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Can humans really be motivated by altruism? My new book, “The Most Good You Can Do,” discusses the emerging new movement called Effective Altruism, and, in doing interviews about the book, I am surprised by how often that question is asked.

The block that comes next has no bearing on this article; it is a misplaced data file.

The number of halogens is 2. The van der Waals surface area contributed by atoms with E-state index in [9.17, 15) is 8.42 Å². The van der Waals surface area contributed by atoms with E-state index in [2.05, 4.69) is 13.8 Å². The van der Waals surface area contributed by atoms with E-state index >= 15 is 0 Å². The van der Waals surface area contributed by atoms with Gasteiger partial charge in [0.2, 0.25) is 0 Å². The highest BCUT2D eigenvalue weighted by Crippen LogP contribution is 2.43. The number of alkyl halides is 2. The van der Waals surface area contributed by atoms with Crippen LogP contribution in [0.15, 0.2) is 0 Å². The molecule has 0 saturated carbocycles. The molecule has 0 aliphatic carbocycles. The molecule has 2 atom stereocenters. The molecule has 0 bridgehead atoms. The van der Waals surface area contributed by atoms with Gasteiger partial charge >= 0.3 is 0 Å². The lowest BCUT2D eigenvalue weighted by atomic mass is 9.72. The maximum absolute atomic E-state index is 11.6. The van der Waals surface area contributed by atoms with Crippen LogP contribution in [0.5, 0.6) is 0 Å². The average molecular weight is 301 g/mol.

Why should we doubt that some people act altruistically, at least some of the time? In evolutionary terms, we can easily understand altruism toward kin and others who can reciprocate our help. It seems plausible that once our ability to reason and reflect has developed sufficiently enough to enable us to understand that strangers can suffer and enjoy life just as we can, then at least some of us would act altruistically toward strangers, too.

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